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The Belles of Saint Mary’s
On Letter Writing SCPUCMCCE S E Z I E
The universally favorite pastime
of all Saint Mary’s girls is reading
letters, of course! But to get letters,
it is only too true that letters must
be written. These letters fall into
many categories. First there are
the letters written to mothers and
fathers. These are written not so
much as a means of getting mail,
but rather as an expression of filial
love (sometimes characterized by
the fact that these letters must be
written.) The messages are usually
scrawled on penny postals or note
book paper during the more boring
or slacker classes. Subject matter
usually centers around the activities,
problems, predicaments, and requests
of the daughter.
The second type of letter goes to
relatives. These are generally writ
ten to doting aunts (who send boxes
of candy or a cake to halt gnawing
hunger pangs) to show our sincere
appreciation and to insure the con
tinuation 'of such remembrances.
Since the “good impression” is con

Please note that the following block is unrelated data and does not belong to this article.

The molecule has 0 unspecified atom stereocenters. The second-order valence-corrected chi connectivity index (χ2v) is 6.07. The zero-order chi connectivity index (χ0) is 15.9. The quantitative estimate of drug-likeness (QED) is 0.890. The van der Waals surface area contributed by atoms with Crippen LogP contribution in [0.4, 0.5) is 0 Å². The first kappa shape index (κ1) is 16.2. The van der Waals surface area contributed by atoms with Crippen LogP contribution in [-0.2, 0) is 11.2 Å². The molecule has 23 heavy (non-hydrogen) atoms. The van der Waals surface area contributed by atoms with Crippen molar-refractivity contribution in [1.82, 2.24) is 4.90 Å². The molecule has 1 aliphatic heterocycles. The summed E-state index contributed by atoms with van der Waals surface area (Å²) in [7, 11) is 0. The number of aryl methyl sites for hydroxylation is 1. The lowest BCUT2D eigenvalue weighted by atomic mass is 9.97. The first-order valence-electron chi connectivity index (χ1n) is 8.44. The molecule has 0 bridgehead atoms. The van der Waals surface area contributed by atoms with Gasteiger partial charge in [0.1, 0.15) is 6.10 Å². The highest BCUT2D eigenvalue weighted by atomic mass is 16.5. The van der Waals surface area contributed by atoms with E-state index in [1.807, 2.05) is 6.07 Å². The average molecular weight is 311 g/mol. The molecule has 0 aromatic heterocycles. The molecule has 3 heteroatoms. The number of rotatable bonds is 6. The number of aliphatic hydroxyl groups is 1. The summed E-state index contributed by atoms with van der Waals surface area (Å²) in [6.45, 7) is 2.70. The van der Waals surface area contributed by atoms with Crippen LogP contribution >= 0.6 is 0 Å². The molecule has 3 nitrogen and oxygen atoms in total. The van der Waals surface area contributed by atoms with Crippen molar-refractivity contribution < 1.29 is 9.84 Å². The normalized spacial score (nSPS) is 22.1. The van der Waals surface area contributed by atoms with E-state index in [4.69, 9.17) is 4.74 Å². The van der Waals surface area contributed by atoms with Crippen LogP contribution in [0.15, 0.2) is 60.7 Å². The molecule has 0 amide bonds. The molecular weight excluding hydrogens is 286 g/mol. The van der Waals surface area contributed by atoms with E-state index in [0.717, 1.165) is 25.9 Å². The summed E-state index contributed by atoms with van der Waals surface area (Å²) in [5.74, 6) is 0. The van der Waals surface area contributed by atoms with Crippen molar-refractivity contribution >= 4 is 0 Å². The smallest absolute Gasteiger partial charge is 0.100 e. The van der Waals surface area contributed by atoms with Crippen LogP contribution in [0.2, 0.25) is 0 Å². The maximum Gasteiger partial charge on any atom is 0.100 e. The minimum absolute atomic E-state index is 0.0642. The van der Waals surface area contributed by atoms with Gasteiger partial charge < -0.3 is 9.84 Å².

sidered rather necessary, the mono-
grammed stationery is usually used.
The third type of epistle is ad
dressed to the girls with whom we
went to high school—the good
friends to whom we occasionally
write to strut over the new pin or
the wonderful time had last week
end or to ease blueness or to hint
for a letter to fill that mail box.
N'eedless to, say, this letter is written
on everything from notebook paper
to the amusing comic stationeries.
Quite often it is faultily typed. The
salutation and close are invariably
slooshy, and these letters always
start off with “. . . I know you think
I’m dead or something, but, honest,
I’ve never been quite so busy be
fore . . .”
The fourth type is sent to all
male acquaintances who inspire no
true emotion except the yearning
for Hershey bars, invitations, and
primarily MAIL. These letters are